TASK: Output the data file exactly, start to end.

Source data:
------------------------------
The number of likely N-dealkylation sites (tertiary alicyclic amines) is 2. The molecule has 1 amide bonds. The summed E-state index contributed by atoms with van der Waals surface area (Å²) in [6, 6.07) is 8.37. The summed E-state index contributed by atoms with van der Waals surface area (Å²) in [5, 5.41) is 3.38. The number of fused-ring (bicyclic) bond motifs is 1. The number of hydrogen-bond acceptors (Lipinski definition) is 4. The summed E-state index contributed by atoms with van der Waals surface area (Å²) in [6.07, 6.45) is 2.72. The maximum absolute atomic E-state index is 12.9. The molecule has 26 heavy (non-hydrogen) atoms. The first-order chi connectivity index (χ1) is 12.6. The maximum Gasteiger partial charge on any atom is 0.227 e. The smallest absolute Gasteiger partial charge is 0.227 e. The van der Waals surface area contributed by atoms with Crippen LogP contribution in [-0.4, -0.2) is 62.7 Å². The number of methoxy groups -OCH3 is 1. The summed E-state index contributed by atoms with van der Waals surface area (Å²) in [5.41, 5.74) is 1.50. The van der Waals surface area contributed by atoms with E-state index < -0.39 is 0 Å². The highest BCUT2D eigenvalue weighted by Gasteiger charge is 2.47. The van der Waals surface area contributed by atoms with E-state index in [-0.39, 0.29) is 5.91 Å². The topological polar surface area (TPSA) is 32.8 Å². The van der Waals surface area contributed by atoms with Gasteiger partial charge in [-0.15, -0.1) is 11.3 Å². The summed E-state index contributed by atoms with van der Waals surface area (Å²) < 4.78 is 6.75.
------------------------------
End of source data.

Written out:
The number of likely N-dealkylation sites (tertiary alicyclic amines) is 2. The molecule has 1 amide bonds. The summed E-state index contributed by atoms with van der Waals surface area (Å²) in [6, 6.07) is 8.37. The summed E-state index contributed by atoms with van der Waals surface area (Å²) in [5, 5.41) is 3.38. The number of fused-ring (bicyclic) bond motifs is 1. The number of hydrogen-bond acceptors (Lipinski definition) is 4. The summed E-state index contributed by atoms with van der Waals surface area (Å²) in [6.07, 6.45) is 2.72. The maximum absolute atomic E-state index is 12.9. The molecule has 26 heavy (non-hydrogen) atoms. The first-order chi connectivity index (χ1) is 12.6. The maximum Gasteiger partial charge on any atom is 0.227 e. The smallest absolute Gasteiger partial charge is 0.227 e. The van der Waals surface area contributed by atoms with Crippen LogP contribution in [-0.4, -0.2) is 62.7 Å². The number of methoxy groups -OCH3 is 1. The summed E-state index contributed by atoms with van der Waals surface area (Å²) in [5.41, 5.74) is 1.50. The van der Waals surface area contributed by atoms with E-state index < -0.39 is 0 Å². The highest BCUT2D eigenvalue weighted by Gasteiger charge is 2.47. The van der Waals surface area contributed by atoms with E-state index in [-0.39, 0.29) is 5.91 Å². The topological polar surface area (TPSA) is 32.8 Å². The van der Waals surface area contributed by atoms with Gasteiger partial charge in [-0.15, -0.1) is 11.3 Å². The summed E-state index contributed by atoms with van der Waals surface area (Å²) < 4.78 is 6.75.